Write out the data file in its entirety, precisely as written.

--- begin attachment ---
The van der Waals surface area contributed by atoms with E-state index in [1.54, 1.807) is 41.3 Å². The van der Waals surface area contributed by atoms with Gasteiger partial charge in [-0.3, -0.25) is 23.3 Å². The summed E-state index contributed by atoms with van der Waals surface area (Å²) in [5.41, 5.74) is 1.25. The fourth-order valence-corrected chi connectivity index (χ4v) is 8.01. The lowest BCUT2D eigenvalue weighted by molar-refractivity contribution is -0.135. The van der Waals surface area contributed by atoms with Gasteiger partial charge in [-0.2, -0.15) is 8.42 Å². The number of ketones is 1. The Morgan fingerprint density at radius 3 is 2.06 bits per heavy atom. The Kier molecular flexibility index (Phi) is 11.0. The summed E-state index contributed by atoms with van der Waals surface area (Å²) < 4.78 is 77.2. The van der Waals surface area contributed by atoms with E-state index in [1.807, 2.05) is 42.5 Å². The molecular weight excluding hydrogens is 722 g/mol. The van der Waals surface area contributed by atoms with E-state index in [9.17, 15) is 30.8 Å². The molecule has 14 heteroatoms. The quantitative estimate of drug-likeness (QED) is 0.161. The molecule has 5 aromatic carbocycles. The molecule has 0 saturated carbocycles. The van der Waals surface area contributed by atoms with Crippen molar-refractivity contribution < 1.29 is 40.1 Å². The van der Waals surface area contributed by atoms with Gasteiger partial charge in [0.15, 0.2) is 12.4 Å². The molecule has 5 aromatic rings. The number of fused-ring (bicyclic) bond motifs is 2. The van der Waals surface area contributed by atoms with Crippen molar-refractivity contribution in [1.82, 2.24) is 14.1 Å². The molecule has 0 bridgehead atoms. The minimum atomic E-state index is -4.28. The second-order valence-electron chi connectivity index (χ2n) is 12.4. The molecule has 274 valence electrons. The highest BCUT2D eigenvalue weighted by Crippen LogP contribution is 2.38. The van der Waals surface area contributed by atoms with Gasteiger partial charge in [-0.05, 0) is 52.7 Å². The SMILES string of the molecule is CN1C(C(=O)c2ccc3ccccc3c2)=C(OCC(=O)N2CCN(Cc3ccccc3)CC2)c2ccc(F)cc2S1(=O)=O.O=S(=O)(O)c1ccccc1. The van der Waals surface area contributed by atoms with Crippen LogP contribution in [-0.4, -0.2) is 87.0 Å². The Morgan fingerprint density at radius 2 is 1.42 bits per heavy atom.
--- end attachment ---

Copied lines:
The van der Waals surface area contributed by atoms with E-state index in [1.54, 1.807) is 41.3 Å². The van der Waals surface area contributed by atoms with Gasteiger partial charge in [-0.3, -0.25) is 23.3 Å². The summed E-state index contributed by atoms with van der Waals surface area (Å²) in [5.41, 5.74) is 1.25. The fourth-order valence-corrected chi connectivity index (χ4v) is 8.01. The lowest BCUT2D eigenvalue weighted by molar-refractivity contribution is -0.135. The van der Waals surface area contributed by atoms with Gasteiger partial charge in [-0.2, -0.15) is 8.42 Å². The number of ketones is 1. The Morgan fingerprint density at radius 3 is 2.06 bits per heavy atom. The Kier molecular flexibility index (Phi) is 11.0. The summed E-state index contributed by atoms with van der Waals surface area (Å²) < 4.78 is 77.2. The van der Waals surface area contributed by atoms with E-state index in [1.807, 2.05) is 42.5 Å². The molecular weight excluding hydrogens is 722 g/mol. The van der Waals surface area contributed by atoms with E-state index in [9.17, 15) is 30.8 Å². The molecule has 14 heteroatoms. The quantitative estimate of drug-likeness (QED) is 0.161. The molecule has 5 aromatic carbocycles. The molecule has 0 saturated carbocycles. The van der Waals surface area contributed by atoms with Crippen molar-refractivity contribution < 1.29 is 40.1 Å². The van der Waals surface area contributed by atoms with Gasteiger partial charge in [0.15, 0.2) is 12.4 Å². The molecule has 5 aromatic rings. The number of fused-ring (bicyclic) bond motifs is 2. The van der Waals surface area contributed by atoms with Crippen molar-refractivity contribution in [1.82, 2.24) is 14.1 Å². The molecule has 0 bridgehead atoms. The minimum atomic E-state index is -4.28. The second-order valence-electron chi connectivity index (χ2n) is 12.4. The molecule has 274 valence electrons. The highest BCUT2D eigenvalue weighted by Crippen LogP contribution is 2.38. The van der Waals surface area contributed by atoms with Gasteiger partial charge in [-0.05, 0) is 52.7 Å². The SMILES string of the molecule is CN1C(C(=O)c2ccc3ccccc3c2)=C(OCC(=O)N2CCN(Cc3ccccc3)CC2)c2ccc(F)cc2S1(=O)=O.O=S(=O)(O)c1ccccc1. The van der Waals surface area contributed by atoms with Crippen LogP contribution in [-0.4, -0.2) is 87.0 Å². The Morgan fingerprint density at radius 2 is 1.42 bits per heavy atom.